Dick Tracy is a long-running comic strip featuring a popular and familiar character in American pop culture, Dick Tracy, a hard-hitting, fast-shooting and intelligent police detective. Created by Chester Gould, the strip made its debut on October 4, 1931, in the Detroit Mirror. It was distributed by the Chicago Tribune New York News Syndicate. Gould wrote and drew the strip until 1977.
Chester Gould introduced a raw violence to comic strips, reflecting the violence of 1930s Chicago. Gould did his best to keep up with the latest in crime fighting techniques; while Tracy often ends a case in a shootout, he uses forensic science, advanced gadgetry and wits to track the bad guy down. It has been suggested that this comic strip was the first example of the police procedural mystery story. Others have noted that actual "whodunit" plots were relatively rare in the stories since the comic strip format is not suited for that kind of plot. The real focus, they argue, is the chase, with a criminal seen committing the crime and Dick Tracy solving the case during a relentless pursuit of the criminal, who becomes increasingly desperate as the detective closes in.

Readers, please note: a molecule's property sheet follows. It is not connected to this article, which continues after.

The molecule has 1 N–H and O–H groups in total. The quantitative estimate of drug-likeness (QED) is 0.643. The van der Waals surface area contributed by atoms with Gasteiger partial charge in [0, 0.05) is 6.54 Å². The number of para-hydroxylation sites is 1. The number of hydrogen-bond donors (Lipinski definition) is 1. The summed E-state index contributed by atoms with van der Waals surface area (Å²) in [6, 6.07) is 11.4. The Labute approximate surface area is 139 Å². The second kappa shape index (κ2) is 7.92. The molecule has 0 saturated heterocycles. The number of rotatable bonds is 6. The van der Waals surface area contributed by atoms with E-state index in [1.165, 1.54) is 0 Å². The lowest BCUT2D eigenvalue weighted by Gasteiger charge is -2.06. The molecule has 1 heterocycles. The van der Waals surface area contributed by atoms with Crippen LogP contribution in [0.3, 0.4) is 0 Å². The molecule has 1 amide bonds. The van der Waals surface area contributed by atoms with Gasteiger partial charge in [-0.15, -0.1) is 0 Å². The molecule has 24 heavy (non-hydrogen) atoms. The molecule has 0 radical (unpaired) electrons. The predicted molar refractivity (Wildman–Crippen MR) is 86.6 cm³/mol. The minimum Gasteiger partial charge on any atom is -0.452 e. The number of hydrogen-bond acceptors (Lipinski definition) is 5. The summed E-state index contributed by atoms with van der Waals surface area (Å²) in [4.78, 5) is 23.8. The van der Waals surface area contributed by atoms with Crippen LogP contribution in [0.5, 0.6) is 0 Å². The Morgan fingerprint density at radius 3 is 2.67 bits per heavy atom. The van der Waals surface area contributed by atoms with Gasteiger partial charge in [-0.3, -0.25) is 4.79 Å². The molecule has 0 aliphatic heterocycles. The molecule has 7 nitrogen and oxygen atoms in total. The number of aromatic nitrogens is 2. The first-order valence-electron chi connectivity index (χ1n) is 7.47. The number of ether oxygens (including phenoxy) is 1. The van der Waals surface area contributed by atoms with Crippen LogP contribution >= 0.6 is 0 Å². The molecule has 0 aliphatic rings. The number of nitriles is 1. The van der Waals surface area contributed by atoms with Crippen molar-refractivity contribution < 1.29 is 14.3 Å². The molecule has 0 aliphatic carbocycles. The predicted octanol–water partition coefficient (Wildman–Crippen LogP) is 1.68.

The strip's villains are arguably the strongest appeal of the story. Tracy's world is decidedly black and white. where the bad guys are sometimes so evil that their very flesh is deformed to announce their sins to the world. The evil sometimes is raw and coarse, like the criminally insane Selbert Depool ("looped" spelled backwards—typical Gould). At other times, it is suave, like the arrogant Shoulders, who cannot help thinking that all women like him. It can even border on genius, like the Nazi spy Pruneface, a machine design engineer who dabbles with a chemical nerve gas.